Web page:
Reflections on KBJ, RBG, and the arc of history

Like many Americans, watching the recent Supreme Court confirmation hearings has caused me to reflect––on this historic moment for our country, on the ugliness of today’s politics, and on a few classmates.

Between my first and second year of law school, I worked as a summer law clerk for the US Senate Judiciary Committee, when President Bill Clinton nominated a DC Circuit Court judge to the US Supreme Court. I took part in the vetting of soon-to-be Justice Ruth Bader Ginsburg, when everyone involved came away with the distinct sense that this brilliant, kind woman with a wonderful sense of humor would be extraordinary. And it’s notable that in a more bipartisan era, the US Senate confirmed her by a vote of 96-3.

Today, 29 years since that confirmation, another impeccably qualified DC Circuit Court judge who we all know will be extraordinary has been confirmed by a vote of 53-47. Unfortunately, she did not receive the support of almost four dozen Senators on the other side of the aisle in her confirmation vote, and that is shameful.

During my days at Harvard Law School, I had several classmates whose paths crossed again in recent weeks during the confirmation hearings. While I didn’t know her well, Ketanji Brown Jackson was a year behind me, and we had many mutual friends. The future justice was known to everyone as thoughtful, hardworking, and, of course, incredibly smart––all qualities on display during the confirmation hearings, qualities we should want for the Supreme Court. (And we both had the same favorite college course, a political philosophy class aptly called “Justice.”)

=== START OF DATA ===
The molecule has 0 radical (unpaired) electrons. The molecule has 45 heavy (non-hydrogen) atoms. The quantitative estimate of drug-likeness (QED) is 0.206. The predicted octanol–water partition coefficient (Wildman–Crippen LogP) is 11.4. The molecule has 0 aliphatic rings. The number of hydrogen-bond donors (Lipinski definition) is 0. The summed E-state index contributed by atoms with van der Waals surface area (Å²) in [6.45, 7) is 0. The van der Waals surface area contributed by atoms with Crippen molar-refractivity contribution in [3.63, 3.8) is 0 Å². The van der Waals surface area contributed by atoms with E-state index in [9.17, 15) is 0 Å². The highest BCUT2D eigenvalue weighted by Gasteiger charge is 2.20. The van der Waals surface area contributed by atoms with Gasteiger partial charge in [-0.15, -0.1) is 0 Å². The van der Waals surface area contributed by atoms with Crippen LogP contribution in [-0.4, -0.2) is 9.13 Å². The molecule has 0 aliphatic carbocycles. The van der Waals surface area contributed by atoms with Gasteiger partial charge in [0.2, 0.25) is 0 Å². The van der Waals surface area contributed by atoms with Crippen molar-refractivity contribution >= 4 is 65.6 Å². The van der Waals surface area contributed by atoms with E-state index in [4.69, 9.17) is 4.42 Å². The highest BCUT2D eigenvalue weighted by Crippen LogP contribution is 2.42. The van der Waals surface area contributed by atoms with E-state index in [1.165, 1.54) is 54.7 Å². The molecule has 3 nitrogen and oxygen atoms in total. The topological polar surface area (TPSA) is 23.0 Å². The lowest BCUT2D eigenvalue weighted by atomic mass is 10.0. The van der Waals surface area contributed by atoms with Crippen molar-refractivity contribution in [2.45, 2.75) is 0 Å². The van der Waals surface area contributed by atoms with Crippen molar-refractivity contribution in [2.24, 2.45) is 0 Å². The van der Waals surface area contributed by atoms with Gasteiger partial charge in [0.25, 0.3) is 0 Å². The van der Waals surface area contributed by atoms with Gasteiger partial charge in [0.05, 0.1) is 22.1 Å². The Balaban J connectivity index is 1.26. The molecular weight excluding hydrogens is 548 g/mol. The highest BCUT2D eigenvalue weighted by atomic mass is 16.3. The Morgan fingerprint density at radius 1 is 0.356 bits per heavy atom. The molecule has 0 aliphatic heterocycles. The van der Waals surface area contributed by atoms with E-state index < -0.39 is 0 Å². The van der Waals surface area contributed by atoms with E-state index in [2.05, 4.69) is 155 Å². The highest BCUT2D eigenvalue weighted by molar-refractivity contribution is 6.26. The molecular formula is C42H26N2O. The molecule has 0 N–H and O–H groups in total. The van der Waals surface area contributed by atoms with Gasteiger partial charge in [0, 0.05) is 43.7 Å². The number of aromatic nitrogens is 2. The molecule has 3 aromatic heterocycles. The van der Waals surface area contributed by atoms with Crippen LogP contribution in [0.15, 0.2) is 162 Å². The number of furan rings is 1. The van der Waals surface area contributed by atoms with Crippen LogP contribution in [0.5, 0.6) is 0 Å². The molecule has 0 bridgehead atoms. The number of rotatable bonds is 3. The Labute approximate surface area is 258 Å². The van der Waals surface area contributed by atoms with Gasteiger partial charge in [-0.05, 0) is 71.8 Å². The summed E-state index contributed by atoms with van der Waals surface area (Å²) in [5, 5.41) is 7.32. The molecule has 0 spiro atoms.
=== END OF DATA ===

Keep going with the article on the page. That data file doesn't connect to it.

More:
Ted Cruz was also in my law school class, and is also exactly the same today as a Senator as he was back then, unfortunately for my classmates and our country. Watching one classmate shamelessly attack another, tying her to conspiracy theories and Fox News talking points, was embarrassing. While Senator Cruz came away from the hearings looking petty, and Justice Jackson’s conduct demonstrated even more why she should be confirmed, she should never have had to go through the public harassment.

What happened in the Senate during this confirmation process reflects how our nation’s politics have become broken over time. And the process also painfully reflected the enduring legacy of racism. Despite her impeccable qualifications, Justice Jackson was unfairly accused of nefarious intent and subjected to a barrage of inappropriate questions only because she was a Black woman.

While the attacks were incredibly unfair, Justice Jackson has now been confirmed to the highest court in the land. Given that backdrop, it’s important we celebrate today. We can’t allow others to interfere with our joy in this special moment in history, particularly in the context of over 400 years of African Americans in our country.

As a Ninth Circuit law clerk and former lawmaker, I’ve seen firsthand the impact of the decisions of the Supreme Court. As City Attorney, I lead a public law office that has fought many battles at the Court, including Arizona v. San Francisco, which we argued a few weeks ago on behalf of immigrant families. For Californians and Americans, we need the Court to hold the powerful accountable, to defend those who are left out, and to stand up for our constitutional rights.

With Justice Jackson now on the bench, there’s a greater chance that will happen.

I hope you’ll join me in celebrating this historic moment for our country and applaud our newly-confirmed Supreme Court Justice.